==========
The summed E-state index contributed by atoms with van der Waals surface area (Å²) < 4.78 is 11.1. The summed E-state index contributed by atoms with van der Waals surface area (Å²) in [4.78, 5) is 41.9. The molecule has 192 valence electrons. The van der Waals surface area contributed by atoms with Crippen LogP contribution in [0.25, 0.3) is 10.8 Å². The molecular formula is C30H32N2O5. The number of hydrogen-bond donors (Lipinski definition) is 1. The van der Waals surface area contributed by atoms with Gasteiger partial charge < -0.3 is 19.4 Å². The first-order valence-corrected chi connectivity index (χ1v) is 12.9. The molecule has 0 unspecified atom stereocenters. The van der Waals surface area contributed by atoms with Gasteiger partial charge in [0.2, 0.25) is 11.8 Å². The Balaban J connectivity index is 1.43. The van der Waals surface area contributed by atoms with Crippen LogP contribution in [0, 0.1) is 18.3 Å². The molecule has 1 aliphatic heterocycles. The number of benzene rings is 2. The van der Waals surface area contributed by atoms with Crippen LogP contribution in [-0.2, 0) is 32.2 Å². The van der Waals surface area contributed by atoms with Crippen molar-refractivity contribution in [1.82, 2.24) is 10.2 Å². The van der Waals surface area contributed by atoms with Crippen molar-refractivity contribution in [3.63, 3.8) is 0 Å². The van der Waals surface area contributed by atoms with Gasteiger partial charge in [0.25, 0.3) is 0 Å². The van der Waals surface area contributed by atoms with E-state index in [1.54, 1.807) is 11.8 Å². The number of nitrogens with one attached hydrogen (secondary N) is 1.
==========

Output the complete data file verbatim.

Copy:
The summed E-state index contributed by atoms with van der Waals surface area (Å²) < 4.78 is 11.1. The summed E-state index contributed by atoms with van der Waals surface area (Å²) in [4.78, 5) is 41.9. The molecule has 192 valence electrons. The van der Waals surface area contributed by atoms with Crippen LogP contribution in [0.25, 0.3) is 10.8 Å². The molecular formula is C30H32N2O5. The number of hydrogen-bond donors (Lipinski definition) is 1. The van der Waals surface area contributed by atoms with Gasteiger partial charge < -0.3 is 19.4 Å². The first-order valence-corrected chi connectivity index (χ1v) is 12.9. The molecule has 0 unspecified atom stereocenters. The van der Waals surface area contributed by atoms with Gasteiger partial charge in [0.2, 0.25) is 11.8 Å². The Balaban J connectivity index is 1.43. The van der Waals surface area contributed by atoms with Crippen LogP contribution in [0, 0.1) is 18.3 Å². The molecule has 1 aliphatic heterocycles. The number of benzene rings is 2. The van der Waals surface area contributed by atoms with Crippen LogP contribution in [-0.2, 0) is 32.2 Å². The van der Waals surface area contributed by atoms with Crippen molar-refractivity contribution in [1.82, 2.24) is 10.2 Å². The van der Waals surface area contributed by atoms with Crippen molar-refractivity contribution in [3.63, 3.8) is 0 Å². The van der Waals surface area contributed by atoms with Gasteiger partial charge in [0.25, 0.3) is 0 Å². The van der Waals surface area contributed by atoms with E-state index in [1.54, 1.807) is 11.8 Å². The number of nitrogens with one attached hydrogen (secondary N) is 1.